3.1 Creating a Basic XML Document Containing a DTD

3.1 Creating a Basic XML Document Containing a DTD

You can create your own Document Type Definitions using the suggestions in this chapter. Begin an XML document with a prolog containing the Document Type Declaration and define at least one element. The first ELEMENT definition matches the document type and is the root element of the XML document. Your definitions may list elements, attributes, entities, and notations. The specific requirements for each of these definitions are listed in your particular document. The name of the XML document does not need to match the root element or DOCTYPE; it is only used in Listing 3.3 for convenience.

Listing 3.3: mydoc.xml
Start example
<?xml version="1.0" standalone="yes"?>
<!DOCTYPE mydoc [
<!ELEMENT mydoc ANY>
list your definitions here
End example

3.11 The Relationship between DTD Element Names and FileMaker Pro Field Names

When creating the definitions, you can use the field names in your FileMaker Pro database as the ELEMENT names. Remember the previous cautions about naming elements and attributes with no spaces and using only alphanumeric characters in these names. When FileMaker Pro publishes XML with the FMPDSORESULT, it converts spaces in field names to underscores and may convert other characters. A field named "oSlash" is acceptable but gets converted with a double-byte character to "oSlash√π." The field name "tilde" or "pipename" may stop the XML parser. Also, try to avoid elements or field names that begin with "x", "m", and "l" (upper-or lowercase), because these are reserved and may cause unpredictable results if used at the beginning of element names.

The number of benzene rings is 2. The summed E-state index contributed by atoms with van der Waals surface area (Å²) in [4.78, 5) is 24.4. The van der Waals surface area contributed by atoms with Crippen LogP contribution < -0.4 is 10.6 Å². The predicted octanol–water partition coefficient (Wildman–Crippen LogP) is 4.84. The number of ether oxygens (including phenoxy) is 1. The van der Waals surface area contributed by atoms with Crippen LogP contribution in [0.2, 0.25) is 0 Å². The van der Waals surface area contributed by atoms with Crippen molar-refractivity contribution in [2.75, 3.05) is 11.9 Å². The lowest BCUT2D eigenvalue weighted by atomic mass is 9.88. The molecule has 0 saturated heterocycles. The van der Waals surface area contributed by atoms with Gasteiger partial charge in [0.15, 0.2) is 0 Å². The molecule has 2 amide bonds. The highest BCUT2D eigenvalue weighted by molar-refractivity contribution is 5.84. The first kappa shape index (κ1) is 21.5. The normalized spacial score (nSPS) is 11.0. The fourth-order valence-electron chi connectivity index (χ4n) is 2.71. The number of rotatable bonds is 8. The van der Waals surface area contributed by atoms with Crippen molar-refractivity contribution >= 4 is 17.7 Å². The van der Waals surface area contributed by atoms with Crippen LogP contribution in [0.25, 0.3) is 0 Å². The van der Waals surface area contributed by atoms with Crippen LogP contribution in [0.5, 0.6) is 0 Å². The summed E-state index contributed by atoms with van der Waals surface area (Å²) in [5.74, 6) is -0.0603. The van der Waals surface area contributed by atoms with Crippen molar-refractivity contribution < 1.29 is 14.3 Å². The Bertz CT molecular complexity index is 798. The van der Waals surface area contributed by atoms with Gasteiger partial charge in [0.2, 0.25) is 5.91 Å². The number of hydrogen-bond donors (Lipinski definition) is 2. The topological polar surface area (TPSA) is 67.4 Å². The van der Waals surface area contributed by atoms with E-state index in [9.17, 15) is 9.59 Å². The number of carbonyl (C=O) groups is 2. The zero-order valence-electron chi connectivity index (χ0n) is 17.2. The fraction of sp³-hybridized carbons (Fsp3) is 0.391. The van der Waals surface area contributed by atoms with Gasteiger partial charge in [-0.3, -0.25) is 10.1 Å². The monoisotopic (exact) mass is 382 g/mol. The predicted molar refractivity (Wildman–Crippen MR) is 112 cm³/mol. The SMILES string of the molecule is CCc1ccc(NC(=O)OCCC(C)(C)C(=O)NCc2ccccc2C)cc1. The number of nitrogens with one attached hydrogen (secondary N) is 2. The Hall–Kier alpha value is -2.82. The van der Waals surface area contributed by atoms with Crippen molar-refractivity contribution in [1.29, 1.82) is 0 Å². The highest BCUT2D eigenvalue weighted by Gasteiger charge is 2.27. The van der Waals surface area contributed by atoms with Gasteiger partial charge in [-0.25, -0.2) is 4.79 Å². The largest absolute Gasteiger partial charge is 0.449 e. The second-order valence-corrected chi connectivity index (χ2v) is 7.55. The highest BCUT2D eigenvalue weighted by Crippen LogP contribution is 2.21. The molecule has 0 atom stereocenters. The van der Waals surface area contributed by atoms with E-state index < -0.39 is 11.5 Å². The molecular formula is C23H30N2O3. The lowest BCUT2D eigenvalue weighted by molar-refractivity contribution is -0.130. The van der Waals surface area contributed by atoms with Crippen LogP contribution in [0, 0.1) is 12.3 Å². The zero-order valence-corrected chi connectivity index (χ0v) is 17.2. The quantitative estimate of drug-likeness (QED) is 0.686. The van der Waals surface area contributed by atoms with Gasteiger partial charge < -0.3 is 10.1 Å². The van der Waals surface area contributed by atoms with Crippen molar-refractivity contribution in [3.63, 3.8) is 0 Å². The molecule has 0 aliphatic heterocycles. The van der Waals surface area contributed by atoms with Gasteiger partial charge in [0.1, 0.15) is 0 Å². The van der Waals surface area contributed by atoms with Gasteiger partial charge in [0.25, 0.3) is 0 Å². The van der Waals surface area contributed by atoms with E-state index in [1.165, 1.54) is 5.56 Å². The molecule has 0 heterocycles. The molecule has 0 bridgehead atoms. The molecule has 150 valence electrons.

Exercise 3.1: Check Your Field Names

Run tests with one record published to XML to see if there may be a problem with your field names.

Export from your database one record using FMPDSORESULTS. Look at the field names.

Run the same test with FMPXMLRESULTS and notice the difference. The XML processor is less likely to get stuck on the field names "oSlash", "tilde", or "pipename" when using FMPXMLRESULTS. The differences in these two Document Type Definitions will be discussed in Chapter 4.

Another test can be done to verify how a field name may look to the web browser. Create a calculated text field named cFieldsHTTP with the following formula:

Substitute(Substitute(External("Web-ToHTTP", FieldNames(Status
  (CurrentFileName), Status(CurrentLayoutName))), "%0" & "d", "¶"), "%0"
  & "a", "")

Web Companion must be enabled to use this External function. To see the field names as a list, the end-of-line characters have been converted back to the return-in-field character (¶).

These tests can help tell you if your field names are acceptable or may cause problems as DTD element names. Also, look at the results you get when you display the ASCII characters on the web. Exercises 1.2 and 2.1 can help you see what will happen to your element names with XML Export or XML web publishing in FileMaker Pro.